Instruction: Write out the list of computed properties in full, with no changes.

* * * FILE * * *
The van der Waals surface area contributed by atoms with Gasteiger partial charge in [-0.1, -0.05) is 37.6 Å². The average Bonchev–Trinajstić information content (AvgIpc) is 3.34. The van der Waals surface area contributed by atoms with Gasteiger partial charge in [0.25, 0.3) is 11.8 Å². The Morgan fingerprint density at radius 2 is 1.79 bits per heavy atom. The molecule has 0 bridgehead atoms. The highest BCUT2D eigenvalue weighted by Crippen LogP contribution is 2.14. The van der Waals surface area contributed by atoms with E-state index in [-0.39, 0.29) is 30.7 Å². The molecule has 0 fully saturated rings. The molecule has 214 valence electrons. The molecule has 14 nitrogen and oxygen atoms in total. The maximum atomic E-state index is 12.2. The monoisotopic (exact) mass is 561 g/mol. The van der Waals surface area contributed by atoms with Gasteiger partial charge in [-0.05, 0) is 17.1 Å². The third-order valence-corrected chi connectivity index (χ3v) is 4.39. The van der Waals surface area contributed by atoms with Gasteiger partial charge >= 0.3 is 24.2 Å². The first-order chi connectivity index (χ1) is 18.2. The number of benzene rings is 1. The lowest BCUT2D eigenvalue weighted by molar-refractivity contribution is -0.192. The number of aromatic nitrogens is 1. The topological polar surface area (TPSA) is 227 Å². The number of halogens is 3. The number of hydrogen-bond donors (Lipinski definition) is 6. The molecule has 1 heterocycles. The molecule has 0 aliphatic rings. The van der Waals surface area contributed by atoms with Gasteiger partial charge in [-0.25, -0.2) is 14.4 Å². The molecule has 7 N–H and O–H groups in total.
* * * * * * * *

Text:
The van der Waals surface area contributed by atoms with Gasteiger partial charge in [-0.1, -0.05) is 37.6 Å². The average Bonchev–Trinajstić information content (AvgIpc) is 3.34. The van der Waals surface area contributed by atoms with Gasteiger partial charge in [0.25, 0.3) is 11.8 Å². The Morgan fingerprint density at radius 2 is 1.79 bits per heavy atom. The molecule has 0 bridgehead atoms. The highest BCUT2D eigenvalue weighted by Crippen LogP contribution is 2.14. The van der Waals surface area contributed by atoms with E-state index in [-0.39, 0.29) is 30.7 Å². The molecule has 0 fully saturated rings. The molecule has 214 valence electrons. The molecule has 14 nitrogen and oxygen atoms in total. The maximum atomic E-state index is 12.2. The monoisotopic (exact) mass is 561 g/mol. The van der Waals surface area contributed by atoms with Gasteiger partial charge in [-0.05, 0) is 17.1 Å². The third-order valence-corrected chi connectivity index (χ3v) is 4.39. The van der Waals surface area contributed by atoms with Gasteiger partial charge >= 0.3 is 24.2 Å². The first-order chi connectivity index (χ1) is 18.2. The number of benzene rings is 1. The lowest BCUT2D eigenvalue weighted by molar-refractivity contribution is -0.192. The number of aromatic nitrogens is 1. The topological polar surface area (TPSA) is 227 Å². The number of halogens is 3. The number of hydrogen-bond donors (Lipinski definition) is 6. The molecule has 1 heterocycles. The molecule has 0 aliphatic rings. The van der Waals surface area contributed by atoms with Gasteiger partial charge in [-0.25, -0.2) is 14.4 Å². The molecule has 7 N–H and O–H groups in total.